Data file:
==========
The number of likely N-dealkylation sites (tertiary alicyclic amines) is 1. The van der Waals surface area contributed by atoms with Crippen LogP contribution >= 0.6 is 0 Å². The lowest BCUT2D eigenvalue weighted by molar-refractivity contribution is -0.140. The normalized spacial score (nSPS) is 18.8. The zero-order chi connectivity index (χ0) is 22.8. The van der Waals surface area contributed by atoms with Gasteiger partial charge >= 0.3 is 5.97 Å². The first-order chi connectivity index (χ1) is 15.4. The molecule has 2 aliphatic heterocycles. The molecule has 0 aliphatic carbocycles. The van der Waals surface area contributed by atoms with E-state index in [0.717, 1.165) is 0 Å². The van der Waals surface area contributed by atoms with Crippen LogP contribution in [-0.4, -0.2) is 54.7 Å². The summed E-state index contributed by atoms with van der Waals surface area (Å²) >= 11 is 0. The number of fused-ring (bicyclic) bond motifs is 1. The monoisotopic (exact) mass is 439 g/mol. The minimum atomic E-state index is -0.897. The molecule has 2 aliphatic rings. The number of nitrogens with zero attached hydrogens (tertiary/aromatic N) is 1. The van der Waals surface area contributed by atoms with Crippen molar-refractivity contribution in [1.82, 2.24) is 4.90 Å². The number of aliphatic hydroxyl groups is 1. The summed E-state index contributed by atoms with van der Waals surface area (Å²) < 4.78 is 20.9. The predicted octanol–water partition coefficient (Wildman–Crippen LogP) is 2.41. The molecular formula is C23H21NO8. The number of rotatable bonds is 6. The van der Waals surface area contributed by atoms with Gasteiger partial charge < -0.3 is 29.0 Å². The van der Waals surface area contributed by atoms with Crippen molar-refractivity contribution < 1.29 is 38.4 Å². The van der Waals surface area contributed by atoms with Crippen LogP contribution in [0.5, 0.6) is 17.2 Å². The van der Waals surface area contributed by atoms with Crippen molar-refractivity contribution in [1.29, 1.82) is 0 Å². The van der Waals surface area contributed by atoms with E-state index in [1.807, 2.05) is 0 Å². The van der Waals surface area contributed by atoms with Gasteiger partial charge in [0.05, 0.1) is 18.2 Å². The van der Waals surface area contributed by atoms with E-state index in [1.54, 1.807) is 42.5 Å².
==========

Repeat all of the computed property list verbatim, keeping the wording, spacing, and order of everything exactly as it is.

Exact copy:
The number of likely N-dealkylation sites (tertiary alicyclic amines) is 1. The van der Waals surface area contributed by atoms with Crippen LogP contribution >= 0.6 is 0 Å². The lowest BCUT2D eigenvalue weighted by molar-refractivity contribution is -0.140. The normalized spacial score (nSPS) is 18.8. The zero-order chi connectivity index (χ0) is 22.8. The van der Waals surface area contributed by atoms with Gasteiger partial charge >= 0.3 is 5.97 Å². The first-order chi connectivity index (χ1) is 15.4. The molecule has 2 aliphatic heterocycles. The molecule has 0 aliphatic carbocycles. The van der Waals surface area contributed by atoms with E-state index in [0.717, 1.165) is 0 Å². The van der Waals surface area contributed by atoms with Crippen LogP contribution in [-0.4, -0.2) is 54.7 Å². The summed E-state index contributed by atoms with van der Waals surface area (Å²) >= 11 is 0. The number of fused-ring (bicyclic) bond motifs is 1. The monoisotopic (exact) mass is 439 g/mol. The minimum atomic E-state index is -0.897. The molecule has 2 aliphatic rings. The number of nitrogens with zero attached hydrogens (tertiary/aromatic N) is 1. The van der Waals surface area contributed by atoms with Crippen molar-refractivity contribution in [1.82, 2.24) is 4.90 Å². The number of aliphatic hydroxyl groups is 1. The summed E-state index contributed by atoms with van der Waals surface area (Å²) < 4.78 is 20.9. The predicted octanol–water partition coefficient (Wildman–Crippen LogP) is 2.41. The molecular formula is C23H21NO8. The number of rotatable bonds is 6. The van der Waals surface area contributed by atoms with Gasteiger partial charge < -0.3 is 29.0 Å². The van der Waals surface area contributed by atoms with Crippen molar-refractivity contribution < 1.29 is 38.4 Å². The van der Waals surface area contributed by atoms with Crippen LogP contribution in [0.5, 0.6) is 17.2 Å². The van der Waals surface area contributed by atoms with Crippen molar-refractivity contribution in [1.29, 1.82) is 0 Å². The van der Waals surface area contributed by atoms with E-state index in [1.807, 2.05) is 0 Å². The van der Waals surface area contributed by atoms with Gasteiger partial charge in [0.05, 0.1) is 18.2 Å². The van der Waals surface area contributed by atoms with E-state index in [1.54, 1.807) is 42.5 Å².